Getting Ahead Of The Curve With Comprehensive Price Intelligence

Price matching and price adjustment policies are all over the news this holiday season. In addition to the standard programs of this ilk that are habitually available across multiple retailers, Walmart launched a special time-based price adjusting program in advance of the 2011 holiday shopping season. The program not only matches any lower competitor price at the time of purchase, but does so for any purchase made at Walmart at any time before Dec 25. Similarly newsworthy, Amazon recently attempted to generate more interest for its Price Check application by offering shoppers a 5% discount (up to $5) on up to three items purchased on Dec 10. Smelling like a test to see what kind of results it generates, these tactics encourage shoppers to use brick-and-mortar retailers as showrooms then (theoretically) get the lowest price at Amazon.

Socialize The Search Experience To Gain More Fans And Conversions

Social network sites have become the online equivalent of the family living room or local coffee house ― they’re the place where people hang out with friends, share news and trade suggestions for products and services. Since social networks and user-generated sites like YouTube are where your customers spend more and more time, and because search is one of the highest-converting features of an e-Commerce site, it makes perfect sense that you should take steps to blend these two capabilities. Doing so will allow you to meet your customers where they are, and also make it easy for customers to find social content about your products and services on your own site. For instance, fans of your Facebook page may be having conversations about their experiences with your products, or may be posting how-to videos on YouTube. Ideally, this content should be easily accessible to customers via search or navigation on your site ― the faster they find social networking content, the faster they can make buying decisions and complete purchases. In addition, by driving customer traffic to your Twitter, Facebook and other social networking pages, you’ll encourage shoppers to add even more social content for other customers to discover.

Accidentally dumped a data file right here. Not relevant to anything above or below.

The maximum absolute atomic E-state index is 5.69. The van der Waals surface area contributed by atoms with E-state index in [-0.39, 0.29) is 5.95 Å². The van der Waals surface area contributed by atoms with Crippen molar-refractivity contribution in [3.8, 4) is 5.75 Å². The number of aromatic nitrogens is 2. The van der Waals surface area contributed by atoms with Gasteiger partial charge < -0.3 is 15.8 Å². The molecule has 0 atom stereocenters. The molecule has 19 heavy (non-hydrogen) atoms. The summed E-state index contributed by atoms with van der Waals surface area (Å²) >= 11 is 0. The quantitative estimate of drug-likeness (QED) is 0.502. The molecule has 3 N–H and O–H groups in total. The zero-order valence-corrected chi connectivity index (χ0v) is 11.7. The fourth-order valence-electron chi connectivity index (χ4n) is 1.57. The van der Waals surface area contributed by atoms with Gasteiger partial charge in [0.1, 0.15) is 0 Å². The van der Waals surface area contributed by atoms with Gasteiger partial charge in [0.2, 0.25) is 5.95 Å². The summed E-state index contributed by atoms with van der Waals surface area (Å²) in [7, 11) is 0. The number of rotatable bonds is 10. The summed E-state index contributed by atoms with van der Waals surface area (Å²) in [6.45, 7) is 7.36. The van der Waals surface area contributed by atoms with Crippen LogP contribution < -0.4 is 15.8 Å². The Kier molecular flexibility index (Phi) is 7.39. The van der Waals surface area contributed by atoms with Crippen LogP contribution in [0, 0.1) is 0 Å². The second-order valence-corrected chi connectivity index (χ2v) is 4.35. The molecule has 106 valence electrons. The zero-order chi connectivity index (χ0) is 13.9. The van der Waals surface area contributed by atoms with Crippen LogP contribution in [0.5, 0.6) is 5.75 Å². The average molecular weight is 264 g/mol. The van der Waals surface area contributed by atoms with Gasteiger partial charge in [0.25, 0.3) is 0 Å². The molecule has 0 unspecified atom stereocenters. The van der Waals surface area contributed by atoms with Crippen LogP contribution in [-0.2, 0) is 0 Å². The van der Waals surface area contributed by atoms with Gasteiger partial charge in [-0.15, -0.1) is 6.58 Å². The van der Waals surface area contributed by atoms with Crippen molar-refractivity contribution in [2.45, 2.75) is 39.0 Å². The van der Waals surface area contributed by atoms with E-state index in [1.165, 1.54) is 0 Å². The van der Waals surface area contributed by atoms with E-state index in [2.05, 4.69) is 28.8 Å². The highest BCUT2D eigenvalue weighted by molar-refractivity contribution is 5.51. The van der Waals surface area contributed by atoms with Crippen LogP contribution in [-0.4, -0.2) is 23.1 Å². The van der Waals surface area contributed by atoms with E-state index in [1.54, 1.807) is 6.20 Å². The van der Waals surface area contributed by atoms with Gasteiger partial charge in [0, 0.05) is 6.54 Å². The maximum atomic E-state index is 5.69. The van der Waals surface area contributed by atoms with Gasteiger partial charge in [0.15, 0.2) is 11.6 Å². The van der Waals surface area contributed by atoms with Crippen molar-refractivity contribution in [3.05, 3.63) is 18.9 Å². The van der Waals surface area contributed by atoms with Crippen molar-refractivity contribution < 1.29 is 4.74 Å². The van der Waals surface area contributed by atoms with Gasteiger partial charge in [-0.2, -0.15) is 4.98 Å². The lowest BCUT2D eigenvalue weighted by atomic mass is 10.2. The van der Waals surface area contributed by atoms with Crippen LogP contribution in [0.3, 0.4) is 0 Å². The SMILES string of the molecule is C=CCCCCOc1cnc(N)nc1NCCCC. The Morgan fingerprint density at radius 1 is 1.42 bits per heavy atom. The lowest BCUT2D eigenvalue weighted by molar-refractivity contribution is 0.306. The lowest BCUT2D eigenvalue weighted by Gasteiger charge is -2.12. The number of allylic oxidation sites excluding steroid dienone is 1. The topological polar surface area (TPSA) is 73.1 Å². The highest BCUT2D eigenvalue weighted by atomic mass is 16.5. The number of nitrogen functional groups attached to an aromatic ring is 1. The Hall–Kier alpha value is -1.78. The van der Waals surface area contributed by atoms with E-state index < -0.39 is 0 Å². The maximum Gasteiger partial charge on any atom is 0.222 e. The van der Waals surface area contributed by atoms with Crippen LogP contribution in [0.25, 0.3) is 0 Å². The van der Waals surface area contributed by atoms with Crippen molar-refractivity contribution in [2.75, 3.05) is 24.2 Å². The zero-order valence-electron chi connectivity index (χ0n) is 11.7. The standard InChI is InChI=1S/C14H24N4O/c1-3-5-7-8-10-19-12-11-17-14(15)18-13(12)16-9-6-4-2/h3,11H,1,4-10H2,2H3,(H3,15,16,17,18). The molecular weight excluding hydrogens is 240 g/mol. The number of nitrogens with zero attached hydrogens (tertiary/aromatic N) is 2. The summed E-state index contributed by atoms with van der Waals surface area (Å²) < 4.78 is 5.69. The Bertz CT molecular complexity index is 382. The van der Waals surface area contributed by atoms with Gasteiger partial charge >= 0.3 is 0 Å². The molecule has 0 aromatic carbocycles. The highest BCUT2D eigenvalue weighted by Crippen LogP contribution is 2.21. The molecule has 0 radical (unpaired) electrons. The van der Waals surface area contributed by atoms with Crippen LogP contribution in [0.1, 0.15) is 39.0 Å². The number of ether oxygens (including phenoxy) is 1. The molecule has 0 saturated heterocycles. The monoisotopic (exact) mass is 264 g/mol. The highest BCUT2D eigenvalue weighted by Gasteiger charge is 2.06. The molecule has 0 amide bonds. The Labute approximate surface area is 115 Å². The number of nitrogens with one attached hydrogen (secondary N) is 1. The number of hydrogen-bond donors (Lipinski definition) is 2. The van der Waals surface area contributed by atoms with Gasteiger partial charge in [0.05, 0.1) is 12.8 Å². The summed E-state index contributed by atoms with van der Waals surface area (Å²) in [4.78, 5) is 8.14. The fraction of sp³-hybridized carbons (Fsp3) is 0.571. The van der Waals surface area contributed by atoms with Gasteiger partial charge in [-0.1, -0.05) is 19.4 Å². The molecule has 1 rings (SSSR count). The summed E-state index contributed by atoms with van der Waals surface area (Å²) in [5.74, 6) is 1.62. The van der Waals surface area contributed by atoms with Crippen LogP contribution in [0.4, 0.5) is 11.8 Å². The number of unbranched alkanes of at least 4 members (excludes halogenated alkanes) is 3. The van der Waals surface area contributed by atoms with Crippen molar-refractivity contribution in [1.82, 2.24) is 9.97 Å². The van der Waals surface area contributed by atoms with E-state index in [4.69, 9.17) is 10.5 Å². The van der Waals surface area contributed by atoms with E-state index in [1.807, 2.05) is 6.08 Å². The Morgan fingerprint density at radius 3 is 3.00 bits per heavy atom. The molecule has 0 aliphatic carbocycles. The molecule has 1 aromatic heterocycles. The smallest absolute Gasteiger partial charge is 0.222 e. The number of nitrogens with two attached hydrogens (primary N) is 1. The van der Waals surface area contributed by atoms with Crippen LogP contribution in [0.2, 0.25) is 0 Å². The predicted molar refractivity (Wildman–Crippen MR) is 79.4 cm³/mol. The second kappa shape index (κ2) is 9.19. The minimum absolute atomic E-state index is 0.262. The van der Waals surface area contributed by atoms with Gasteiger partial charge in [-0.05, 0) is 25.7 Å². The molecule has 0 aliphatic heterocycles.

Social and Mobile Integration A Valuable Part Of Cross-Channel Commerce Paradigm: Convergent Commerce Series, Part III

With mobile and social quickly emerging as the new consumer focal points, retailers need to fully understand these channels to develop a cross-channel strategy that maximizes the strengths and potential ROI of both. The previous two Convergent Commerce Series articles, Cross-Channel Plan for Mobile Engagement and The Optimized Mobile User Experience, discussed the need for a cross-channel retail strategy that incorporates online, mobile, brick and mortar and social, and how to successfully implement a mobile channel that holds as the backbone for this new commerce paradigm. Integrating social into the cross-channel commerce strategy does raise some interesting questions: Will consumers utilize Share to Facebook and Twitter from mobile devices? Is there a relationship between frequency of engagement with retailers and the likelihood of following them on a social outlet? Finally, are converted fans then more likely to further interact with the brand by, say, downloading the retailer’s smartphone app?

Retailers Face A Battle For Relevancy In A Mobile World